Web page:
Leading The Dance is a problem-solving tool. Use some of the items for the rest of the dog’s life – particularly the feeding regimen, song, and roadwork. Continue others only until the dog understands that good things come to him through you. When he graduates, release him from the items one at a time over a period of several weeks, watching for him to go back to his old ways. If there’s any part of Leading The Dance that is liable to get you bitten, DON’T DO IT and GET HELP from a competent trainer! If any of the exercises are causing you more trouble than you can handle without getting into a fight with the dog, leave them out. The more exercises you do, the faster your results will be, but FIGHTING WITH THE DOG IS NOT THE POINT. Also, be SURE that Leading The Dance is used as part of a coherent clicker training system. Leading The Dance is about your relationship with the dog and about setting both of you up to succeed at training.
1. Umbilical cord – As much as possible when you’re at home, keep the dog on leash and with you. Put a 6-foot leash on the dog, and attach the other end of the leash to a sturdy belt around your waist. Ignore the dog and go about your business. Having to constantly watch what you do and where you go will bond the dog to you and make you important in his eyes.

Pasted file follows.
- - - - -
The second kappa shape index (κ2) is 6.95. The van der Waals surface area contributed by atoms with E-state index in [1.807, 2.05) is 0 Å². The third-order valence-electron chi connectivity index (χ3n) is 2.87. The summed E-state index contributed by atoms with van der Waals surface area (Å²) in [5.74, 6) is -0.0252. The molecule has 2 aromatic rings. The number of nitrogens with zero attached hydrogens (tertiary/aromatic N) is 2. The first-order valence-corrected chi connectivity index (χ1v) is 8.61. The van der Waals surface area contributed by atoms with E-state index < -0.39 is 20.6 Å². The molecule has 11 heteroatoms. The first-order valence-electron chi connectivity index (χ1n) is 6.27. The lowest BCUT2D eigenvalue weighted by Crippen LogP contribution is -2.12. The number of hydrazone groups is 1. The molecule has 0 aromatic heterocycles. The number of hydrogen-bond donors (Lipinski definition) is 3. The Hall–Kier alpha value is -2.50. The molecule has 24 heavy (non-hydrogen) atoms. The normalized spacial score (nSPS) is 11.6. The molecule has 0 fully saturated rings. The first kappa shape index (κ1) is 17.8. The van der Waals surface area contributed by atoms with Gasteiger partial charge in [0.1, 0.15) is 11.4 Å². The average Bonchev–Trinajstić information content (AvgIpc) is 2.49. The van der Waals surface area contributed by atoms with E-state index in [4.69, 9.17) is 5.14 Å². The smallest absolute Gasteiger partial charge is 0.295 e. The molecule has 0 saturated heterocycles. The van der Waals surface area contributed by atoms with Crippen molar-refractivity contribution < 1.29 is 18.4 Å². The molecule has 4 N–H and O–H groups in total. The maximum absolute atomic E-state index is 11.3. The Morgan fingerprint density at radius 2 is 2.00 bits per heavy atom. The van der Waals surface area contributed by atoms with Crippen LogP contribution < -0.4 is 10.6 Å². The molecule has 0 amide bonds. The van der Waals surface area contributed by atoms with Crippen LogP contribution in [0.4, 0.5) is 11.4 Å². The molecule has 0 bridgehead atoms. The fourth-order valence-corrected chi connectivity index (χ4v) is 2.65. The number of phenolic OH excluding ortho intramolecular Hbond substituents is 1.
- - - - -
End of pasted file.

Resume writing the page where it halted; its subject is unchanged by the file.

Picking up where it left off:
2. Eye contact x 2 – twice a day, sit down with the dog between your knees, and use a known cue such as Watch Me, or make funny noises, or tap the dog’s nose and then your own to get ANY eye contact, reward that eye contact with a click and reward, and quit.
3. Obedience x 2 – Twice a day, have a quick working session using whatever the dog knows how to do (Down, Sit, Come, etc), repeat as needed. Train for a couple of minutes each session. Do NOT touch the dog to praise him.
4. Feed x 2 – When food is left down for the dog to eat, the dog owns the food. Instead, feed the dog twice a day in a confined area such as a crate or the bathroom. If he doesn’t know how to immediately clean his dish of everything you offer him, teach him to eat.
5. Possession is 9/10 of the Law – At least once a day, handle the dog. Repeat the words These are my ears! This is my paw! This is my muzzle! This is my tail! as you handle him. If he fusses, go slower. It’s important that the dog has a positive experience – that he comes to see that you will be handling him and it’s of no concern to him. When he’s completely relaxed and accepts your handling, say OK and release him. If your dog won’t allow you to handle him like this without getting angry or getting away, DO NOT do this exercise. Do the rest of the exercises and use the clicker to teach the dog to allow this handling later.
6. Long Down-Stay – Do one 30-minute Down-Stay every day. You can watch TV but the dog must be in plain sight and you must be aware of him. If he can’t stay down on his own, confine him instead. Keep him in sight and ignore him if he’s fussing. If he’s getting hysterical and is going to hurt himself, this isn’t one of the exercises you can do.
7. Sing a Song – make up a silly song using the dog’s name. It doesn’t have to rhyme, only make you smile and get the dog’s tail wagging. Sing it to him daily (he won’t criticize, I promise).